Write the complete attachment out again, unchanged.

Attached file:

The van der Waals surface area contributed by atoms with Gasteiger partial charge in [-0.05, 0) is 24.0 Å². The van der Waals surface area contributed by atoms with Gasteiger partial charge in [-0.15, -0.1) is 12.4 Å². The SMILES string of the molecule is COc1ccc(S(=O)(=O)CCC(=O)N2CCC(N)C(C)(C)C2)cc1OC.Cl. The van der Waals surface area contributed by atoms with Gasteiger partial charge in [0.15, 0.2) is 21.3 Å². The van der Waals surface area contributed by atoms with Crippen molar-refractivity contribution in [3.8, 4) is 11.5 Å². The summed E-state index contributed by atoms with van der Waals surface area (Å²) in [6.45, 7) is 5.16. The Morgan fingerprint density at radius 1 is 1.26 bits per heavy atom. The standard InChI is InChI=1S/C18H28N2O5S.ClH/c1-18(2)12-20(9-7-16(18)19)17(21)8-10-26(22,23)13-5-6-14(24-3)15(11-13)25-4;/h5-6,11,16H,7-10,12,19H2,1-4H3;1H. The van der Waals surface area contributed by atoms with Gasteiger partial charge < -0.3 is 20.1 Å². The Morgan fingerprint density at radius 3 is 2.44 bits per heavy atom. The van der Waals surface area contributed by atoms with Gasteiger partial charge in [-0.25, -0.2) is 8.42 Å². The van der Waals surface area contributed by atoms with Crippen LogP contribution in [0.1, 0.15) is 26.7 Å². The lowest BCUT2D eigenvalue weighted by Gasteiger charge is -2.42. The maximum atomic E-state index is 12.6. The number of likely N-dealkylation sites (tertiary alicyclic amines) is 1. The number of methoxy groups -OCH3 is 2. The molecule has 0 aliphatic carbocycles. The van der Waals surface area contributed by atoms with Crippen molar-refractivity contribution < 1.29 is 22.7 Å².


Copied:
The van der Waals surface area contributed by atoms with Gasteiger partial charge in [-0.05, 0) is 24.0 Å². The van der Waals surface area contributed by atoms with Gasteiger partial charge in [-0.15, -0.1) is 12.4 Å². The SMILES string of the molecule is COc1ccc(S(=O)(=O)CCC(=O)N2CCC(N)C(C)(C)C2)cc1OC.Cl. The van der Waals surface area contributed by atoms with Gasteiger partial charge in [0.15, 0.2) is 21.3 Å². The van der Waals surface area contributed by atoms with Crippen molar-refractivity contribution in [3.8, 4) is 11.5 Å². The summed E-state index contributed by atoms with van der Waals surface area (Å²) in [6.45, 7) is 5.16. The Morgan fingerprint density at radius 1 is 1.26 bits per heavy atom. The standard InChI is InChI=1S/C18H28N2O5S.ClH/c1-18(2)12-20(9-7-16(18)19)17(21)8-10-26(22,23)13-5-6-14(24-3)15(11-13)25-4;/h5-6,11,16H,7-10,12,19H2,1-4H3;1H. The van der Waals surface area contributed by atoms with Gasteiger partial charge < -0.3 is 20.1 Å². The Morgan fingerprint density at radius 3 is 2.44 bits per heavy atom. The van der Waals surface area contributed by atoms with Gasteiger partial charge in [-0.25, -0.2) is 8.42 Å². The van der Waals surface area contributed by atoms with Crippen LogP contribution in [0.1, 0.15) is 26.7 Å². The lowest BCUT2D eigenvalue weighted by Gasteiger charge is -2.42. The maximum atomic E-state index is 12.6. The number of likely N-dealkylation sites (tertiary alicyclic amines) is 1. The number of methoxy groups -OCH3 is 2. The molecule has 0 aliphatic carbocycles. The van der Waals surface area contributed by atoms with Crippen molar-refractivity contribution < 1.29 is 22.7 Å².